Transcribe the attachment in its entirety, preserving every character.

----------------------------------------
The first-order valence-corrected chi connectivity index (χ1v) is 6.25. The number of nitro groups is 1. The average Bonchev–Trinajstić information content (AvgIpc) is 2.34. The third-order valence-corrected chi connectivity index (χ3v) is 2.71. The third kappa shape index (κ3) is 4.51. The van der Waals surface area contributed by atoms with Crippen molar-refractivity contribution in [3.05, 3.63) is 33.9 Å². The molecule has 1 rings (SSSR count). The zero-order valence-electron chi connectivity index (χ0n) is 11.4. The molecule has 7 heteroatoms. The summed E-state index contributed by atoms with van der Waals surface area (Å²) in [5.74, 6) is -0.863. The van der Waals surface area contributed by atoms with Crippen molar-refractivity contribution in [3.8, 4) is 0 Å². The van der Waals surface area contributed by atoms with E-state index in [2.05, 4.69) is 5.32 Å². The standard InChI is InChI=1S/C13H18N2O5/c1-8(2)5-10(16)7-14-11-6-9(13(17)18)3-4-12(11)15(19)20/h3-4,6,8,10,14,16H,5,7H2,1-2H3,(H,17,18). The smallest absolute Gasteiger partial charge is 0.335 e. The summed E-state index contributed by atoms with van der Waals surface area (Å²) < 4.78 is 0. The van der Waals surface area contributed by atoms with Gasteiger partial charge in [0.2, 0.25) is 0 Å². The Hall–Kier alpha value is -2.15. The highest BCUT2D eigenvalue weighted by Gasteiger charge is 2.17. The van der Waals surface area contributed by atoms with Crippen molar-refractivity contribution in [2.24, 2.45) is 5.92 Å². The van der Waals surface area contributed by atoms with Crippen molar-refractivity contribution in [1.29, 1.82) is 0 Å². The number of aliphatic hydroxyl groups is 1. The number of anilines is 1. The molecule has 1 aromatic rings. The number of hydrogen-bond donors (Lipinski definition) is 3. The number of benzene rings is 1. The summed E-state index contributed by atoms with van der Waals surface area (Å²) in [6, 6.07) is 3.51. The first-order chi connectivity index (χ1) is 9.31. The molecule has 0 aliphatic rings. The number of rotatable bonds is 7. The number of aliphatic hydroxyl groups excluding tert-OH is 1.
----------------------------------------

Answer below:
The first-order valence-corrected chi connectivity index (χ1v) is 6.25. The number of nitro groups is 1. The average Bonchev–Trinajstić information content (AvgIpc) is 2.34. The third-order valence-corrected chi connectivity index (χ3v) is 2.71. The third kappa shape index (κ3) is 4.51. The van der Waals surface area contributed by atoms with Crippen molar-refractivity contribution in [3.05, 3.63) is 33.9 Å². The molecule has 1 rings (SSSR count). The zero-order valence-electron chi connectivity index (χ0n) is 11.4. The molecule has 7 heteroatoms. The summed E-state index contributed by atoms with van der Waals surface area (Å²) in [5.74, 6) is -0.863. The van der Waals surface area contributed by atoms with Crippen molar-refractivity contribution in [3.8, 4) is 0 Å². The van der Waals surface area contributed by atoms with E-state index in [2.05, 4.69) is 5.32 Å². The standard InChI is InChI=1S/C13H18N2O5/c1-8(2)5-10(16)7-14-11-6-9(13(17)18)3-4-12(11)15(19)20/h3-4,6,8,10,14,16H,5,7H2,1-2H3,(H,17,18). The smallest absolute Gasteiger partial charge is 0.335 e. The summed E-state index contributed by atoms with van der Waals surface area (Å²) < 4.78 is 0. The van der Waals surface area contributed by atoms with Gasteiger partial charge in [0.2, 0.25) is 0 Å². The Hall–Kier alpha value is -2.15. The highest BCUT2D eigenvalue weighted by Gasteiger charge is 2.17. The van der Waals surface area contributed by atoms with Crippen molar-refractivity contribution in [2.24, 2.45) is 5.92 Å². The van der Waals surface area contributed by atoms with Crippen molar-refractivity contribution in [1.29, 1.82) is 0 Å². The number of aliphatic hydroxyl groups is 1. The number of anilines is 1. The molecule has 1 aromatic rings. The number of hydrogen-bond donors (Lipinski definition) is 3. The number of benzene rings is 1. The summed E-state index contributed by atoms with van der Waals surface area (Å²) in [6, 6.07) is 3.51. The first-order chi connectivity index (χ1) is 9.31. The molecule has 0 aliphatic rings. The number of rotatable bonds is 7. The number of aliphatic hydroxyl groups excluding tert-OH is 1.